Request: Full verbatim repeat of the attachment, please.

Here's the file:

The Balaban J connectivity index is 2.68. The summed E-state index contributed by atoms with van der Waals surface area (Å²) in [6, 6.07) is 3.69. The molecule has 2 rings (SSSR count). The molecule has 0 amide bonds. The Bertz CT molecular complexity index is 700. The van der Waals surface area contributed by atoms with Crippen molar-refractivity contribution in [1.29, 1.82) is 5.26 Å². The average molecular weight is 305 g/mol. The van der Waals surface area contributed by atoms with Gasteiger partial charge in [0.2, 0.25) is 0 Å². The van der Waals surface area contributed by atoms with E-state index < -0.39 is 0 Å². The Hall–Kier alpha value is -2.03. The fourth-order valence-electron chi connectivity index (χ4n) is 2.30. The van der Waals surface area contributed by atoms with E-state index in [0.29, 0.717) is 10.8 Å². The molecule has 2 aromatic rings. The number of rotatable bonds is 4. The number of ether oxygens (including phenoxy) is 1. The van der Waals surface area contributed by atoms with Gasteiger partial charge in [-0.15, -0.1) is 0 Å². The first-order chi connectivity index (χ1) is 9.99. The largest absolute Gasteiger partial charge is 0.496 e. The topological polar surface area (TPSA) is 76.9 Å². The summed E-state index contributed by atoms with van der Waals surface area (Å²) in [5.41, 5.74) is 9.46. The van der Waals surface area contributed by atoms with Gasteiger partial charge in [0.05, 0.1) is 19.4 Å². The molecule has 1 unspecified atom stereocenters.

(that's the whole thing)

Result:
The Balaban J connectivity index is 2.68. The summed E-state index contributed by atoms with van der Waals surface area (Å²) in [6, 6.07) is 3.69. The molecule has 2 rings (SSSR count). The molecule has 0 amide bonds. The Bertz CT molecular complexity index is 700. The van der Waals surface area contributed by atoms with Crippen molar-refractivity contribution in [1.29, 1.82) is 5.26 Å². The average molecular weight is 305 g/mol. The van der Waals surface area contributed by atoms with Gasteiger partial charge in [0.2, 0.25) is 0 Å². The van der Waals surface area contributed by atoms with E-state index < -0.39 is 0 Å². The Hall–Kier alpha value is -2.03. The fourth-order valence-electron chi connectivity index (χ4n) is 2.30. The van der Waals surface area contributed by atoms with E-state index in [0.29, 0.717) is 10.8 Å². The molecule has 2 aromatic rings. The number of rotatable bonds is 4. The number of ether oxygens (including phenoxy) is 1. The van der Waals surface area contributed by atoms with Gasteiger partial charge in [-0.15, -0.1) is 0 Å². The first-order chi connectivity index (χ1) is 9.99. The largest absolute Gasteiger partial charge is 0.496 e. The topological polar surface area (TPSA) is 76.9 Å². The summed E-state index contributed by atoms with van der Waals surface area (Å²) in [5.41, 5.74) is 9.46. The van der Waals surface area contributed by atoms with Gasteiger partial charge in [0.05, 0.1) is 19.4 Å². The molecule has 1 unspecified atom stereocenters.